Toronto-Dominion Bank (TD) has achieved critical mass in the U.S. with the acquisition of Commerce Bancorp, and although TD is now significantly more exposed to the weakening U.S. economy than its Canadian peers, there is plenty of upside from the deal, according to National Bank analyst Rob Sedran.
The combination of Commerce and TD’s existing platform, TD Banknorth, will see TD rank in the top ten for deposit market share in eight states in the U.S., including New York, New Jersey and Massachusetts. It also increases TD’s existing branch platform from 626 branches to 1,071 branches, and positions the bank to do more deals.
In a note, Mr. Sedran said:
As a result of this larger footprint, future acquisitions are more likely to carry expense synergies, allowing TD to compete for assets on a more equal footing with the large U.S. banks.
The National Bank analyst also points out that TD appears to be committed to Commerce’s high-service level culture — what executives call the “wow” factor — which is a strong source of competitive advantage. The bank has already done a lot to bring Banknorth up to the high-service level model, he notes. Although TD now has more at stake in the U.S., it is mainly located in the northeast, where recent negative trends have not been as dramatic as in other parts of the country.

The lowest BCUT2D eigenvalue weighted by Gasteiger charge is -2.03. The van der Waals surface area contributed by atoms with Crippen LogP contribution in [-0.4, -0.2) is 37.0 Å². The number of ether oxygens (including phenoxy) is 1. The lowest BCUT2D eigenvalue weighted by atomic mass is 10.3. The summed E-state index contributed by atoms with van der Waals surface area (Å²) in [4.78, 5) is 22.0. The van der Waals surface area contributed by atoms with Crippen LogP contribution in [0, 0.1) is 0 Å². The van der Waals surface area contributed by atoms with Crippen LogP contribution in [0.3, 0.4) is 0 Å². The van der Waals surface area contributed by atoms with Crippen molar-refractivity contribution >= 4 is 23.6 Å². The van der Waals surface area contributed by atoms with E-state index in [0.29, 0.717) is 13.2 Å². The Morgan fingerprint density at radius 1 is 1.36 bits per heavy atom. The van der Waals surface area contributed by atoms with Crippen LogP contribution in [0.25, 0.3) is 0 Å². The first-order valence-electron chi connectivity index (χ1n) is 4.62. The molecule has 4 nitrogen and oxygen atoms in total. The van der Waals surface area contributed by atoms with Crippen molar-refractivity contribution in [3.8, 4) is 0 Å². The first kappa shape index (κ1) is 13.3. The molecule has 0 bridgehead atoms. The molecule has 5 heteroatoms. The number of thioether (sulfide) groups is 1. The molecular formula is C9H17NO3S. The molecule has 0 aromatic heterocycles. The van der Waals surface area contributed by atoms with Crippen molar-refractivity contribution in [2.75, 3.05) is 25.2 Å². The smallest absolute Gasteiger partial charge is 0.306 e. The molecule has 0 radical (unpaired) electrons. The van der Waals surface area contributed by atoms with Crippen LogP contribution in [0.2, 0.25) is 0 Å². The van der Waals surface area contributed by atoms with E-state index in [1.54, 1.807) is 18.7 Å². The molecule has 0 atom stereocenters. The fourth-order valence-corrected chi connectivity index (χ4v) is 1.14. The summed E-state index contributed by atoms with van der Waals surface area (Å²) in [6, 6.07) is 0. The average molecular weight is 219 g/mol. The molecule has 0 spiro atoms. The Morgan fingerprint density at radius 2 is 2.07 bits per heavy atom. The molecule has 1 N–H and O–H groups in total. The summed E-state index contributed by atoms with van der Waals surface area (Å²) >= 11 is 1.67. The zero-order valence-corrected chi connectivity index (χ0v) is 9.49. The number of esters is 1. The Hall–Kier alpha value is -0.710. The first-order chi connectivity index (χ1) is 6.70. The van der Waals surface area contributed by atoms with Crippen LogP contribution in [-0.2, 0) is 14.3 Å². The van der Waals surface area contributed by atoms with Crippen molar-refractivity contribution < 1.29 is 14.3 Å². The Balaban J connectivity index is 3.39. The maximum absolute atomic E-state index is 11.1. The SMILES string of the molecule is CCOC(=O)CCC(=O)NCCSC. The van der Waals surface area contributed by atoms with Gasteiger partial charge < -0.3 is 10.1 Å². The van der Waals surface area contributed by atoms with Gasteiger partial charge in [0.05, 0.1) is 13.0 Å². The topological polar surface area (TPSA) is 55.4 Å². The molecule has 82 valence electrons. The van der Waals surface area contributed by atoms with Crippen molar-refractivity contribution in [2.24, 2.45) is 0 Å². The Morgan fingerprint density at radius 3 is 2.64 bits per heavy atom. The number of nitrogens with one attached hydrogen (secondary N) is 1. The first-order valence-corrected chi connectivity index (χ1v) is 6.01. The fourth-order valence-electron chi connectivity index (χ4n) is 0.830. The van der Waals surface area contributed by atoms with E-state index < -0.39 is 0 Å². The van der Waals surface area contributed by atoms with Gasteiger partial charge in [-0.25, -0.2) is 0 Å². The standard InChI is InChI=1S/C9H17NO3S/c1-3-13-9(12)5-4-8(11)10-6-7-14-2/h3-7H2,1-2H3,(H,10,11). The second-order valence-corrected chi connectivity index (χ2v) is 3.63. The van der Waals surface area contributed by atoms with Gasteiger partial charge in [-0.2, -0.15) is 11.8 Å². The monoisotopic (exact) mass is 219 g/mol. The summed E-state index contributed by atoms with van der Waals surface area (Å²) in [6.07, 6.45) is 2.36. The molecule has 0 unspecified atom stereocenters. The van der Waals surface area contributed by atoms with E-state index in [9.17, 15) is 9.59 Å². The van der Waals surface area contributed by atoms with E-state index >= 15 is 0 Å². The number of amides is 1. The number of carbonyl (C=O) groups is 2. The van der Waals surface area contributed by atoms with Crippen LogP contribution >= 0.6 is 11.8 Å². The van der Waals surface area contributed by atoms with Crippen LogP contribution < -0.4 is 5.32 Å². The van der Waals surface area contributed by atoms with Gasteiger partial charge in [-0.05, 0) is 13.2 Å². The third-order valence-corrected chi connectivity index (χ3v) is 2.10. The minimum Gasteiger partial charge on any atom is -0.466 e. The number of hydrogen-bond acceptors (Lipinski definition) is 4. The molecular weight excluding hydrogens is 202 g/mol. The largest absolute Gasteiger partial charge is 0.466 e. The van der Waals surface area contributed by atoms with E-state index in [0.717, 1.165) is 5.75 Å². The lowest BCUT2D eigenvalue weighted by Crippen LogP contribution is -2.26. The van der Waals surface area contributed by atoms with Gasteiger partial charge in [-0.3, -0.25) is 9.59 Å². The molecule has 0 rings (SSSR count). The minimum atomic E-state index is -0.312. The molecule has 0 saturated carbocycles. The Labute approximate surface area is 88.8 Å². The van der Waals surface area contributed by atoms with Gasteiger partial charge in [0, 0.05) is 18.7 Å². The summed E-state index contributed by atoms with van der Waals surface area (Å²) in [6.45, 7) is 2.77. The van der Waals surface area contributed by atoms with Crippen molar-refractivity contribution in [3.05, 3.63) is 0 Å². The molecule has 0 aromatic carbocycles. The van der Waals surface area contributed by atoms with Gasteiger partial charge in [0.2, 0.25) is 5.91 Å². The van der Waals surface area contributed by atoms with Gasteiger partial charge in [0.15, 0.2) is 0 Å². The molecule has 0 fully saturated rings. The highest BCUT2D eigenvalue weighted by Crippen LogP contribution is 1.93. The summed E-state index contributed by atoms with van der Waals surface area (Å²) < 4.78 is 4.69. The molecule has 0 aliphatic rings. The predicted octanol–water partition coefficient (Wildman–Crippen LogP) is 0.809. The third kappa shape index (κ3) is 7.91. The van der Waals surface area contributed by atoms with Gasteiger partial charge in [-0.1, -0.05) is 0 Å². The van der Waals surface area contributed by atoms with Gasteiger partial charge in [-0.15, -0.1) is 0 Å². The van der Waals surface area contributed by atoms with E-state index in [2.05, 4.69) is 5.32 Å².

TD’s capital position is looking tight after the Commerce deal, but unlike its Canadian rivals, “the fact TD’s balance sheet has been stretched no by writedowns and losses, but by deployment, is a crucial distinction,” Mr. Sedran said.
Although all the Canadian banks have suffered a fairly lackluster performance so far this year, that outlook could brighten in 2009 for TD at least. If TD hits or even beats its targeted earnings from the U.S. of $1.2-billion in 2009, there is potential upside to earnings estimates, Mr. Sedran said.
National Bank rates TD “outperform” with a C$77.00 target price.